Sancuso

Sancuso Drug Interactions

granisetron

Manufacturer:

Kyowa Kirin

Distributor:

DCH Auriga - Healthcare
Full Prescribing Info
Drug Interactions
Granisetron does not induce or inhibit the cytochrome P-450 drug-metabolizing enzyme system in vitro. There have been no definitive drug-drug interaction studies to examine pharmacokinetic or pharmacodynamic interaction with other drugs. However, in humans, granisetron hydrochloride injection has been safely administered with drugs representing benzodiazepines, neuroleptics and anti-ulcer medications commonly prescribed with antiemetic treatments. Granisetron hydrochloride injection also does not appear to interact with emetogenic cancer therapies. In agreement with these data, no clinically relevant drug interactions have been reported in clinical studies with Sancuso.
Because granisetron is metabolized by hepatic cytochrome P-450 drug-metabolizing enzymes (CYP1A1 and CYP3A4), inducers or inhibitors of these enzymes may change the clearance and hence, the half-life of granisetron. In addition, the activity of the cytochrome P-450 subfamily 3A4 (involved in the metabolism of some of the main narcotic analgesic agents) is not modified by granisetron hydrochloride in vitro. In in vitro human microsomal studies, ketoconazole inhibited ring oxidation of granisetron hydrochloride. However, the clinical significance of in vivo pharmacokinetic interactions with ketoconazole is not known. In a human pharmacokinetic study, hepatic enzyme induction with phenobarbital resulted in a 25% increase in total plasma clearance of intravenous granisetron hydrochloride. The clinical significance of this change is not known.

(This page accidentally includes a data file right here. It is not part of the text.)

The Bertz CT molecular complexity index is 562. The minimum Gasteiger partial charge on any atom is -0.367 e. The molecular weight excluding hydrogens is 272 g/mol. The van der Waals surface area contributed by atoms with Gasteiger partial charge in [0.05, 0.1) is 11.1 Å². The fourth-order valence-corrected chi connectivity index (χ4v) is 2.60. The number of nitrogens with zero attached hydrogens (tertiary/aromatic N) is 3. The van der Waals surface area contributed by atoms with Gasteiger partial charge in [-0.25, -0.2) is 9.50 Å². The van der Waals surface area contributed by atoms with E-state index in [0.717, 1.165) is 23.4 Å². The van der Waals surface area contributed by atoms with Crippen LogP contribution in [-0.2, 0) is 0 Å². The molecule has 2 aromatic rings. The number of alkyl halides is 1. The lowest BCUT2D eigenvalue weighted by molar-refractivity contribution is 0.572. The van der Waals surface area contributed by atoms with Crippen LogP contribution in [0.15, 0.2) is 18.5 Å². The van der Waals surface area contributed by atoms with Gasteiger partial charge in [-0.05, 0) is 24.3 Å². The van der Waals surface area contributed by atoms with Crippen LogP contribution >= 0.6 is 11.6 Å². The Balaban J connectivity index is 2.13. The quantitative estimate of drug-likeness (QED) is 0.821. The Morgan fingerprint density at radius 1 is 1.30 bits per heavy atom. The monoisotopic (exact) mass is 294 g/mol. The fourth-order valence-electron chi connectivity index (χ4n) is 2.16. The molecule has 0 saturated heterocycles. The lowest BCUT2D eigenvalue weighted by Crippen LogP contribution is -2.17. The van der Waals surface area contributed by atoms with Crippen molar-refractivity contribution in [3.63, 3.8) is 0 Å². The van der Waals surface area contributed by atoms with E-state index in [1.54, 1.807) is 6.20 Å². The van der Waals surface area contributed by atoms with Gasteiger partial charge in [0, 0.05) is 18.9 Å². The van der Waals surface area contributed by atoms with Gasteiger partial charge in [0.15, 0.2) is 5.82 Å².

Serotonin syndrome (including altered mental status, autonomic instability, and neuromuscular symptoms) has been described following the concomitant use of 5-HT3 receptor antagonists and other serotonergic drugs, including selective serotonin reuptake inhibitors (SSRIs) and serotonin and noradrenaline reuptake inhibitors (SNRIs) (see Precautions).
Exclusive offer for doctors
Register for a MIMS account and receive free medical publications worth $768 a year.
Sign up for free
Already a member? Sign in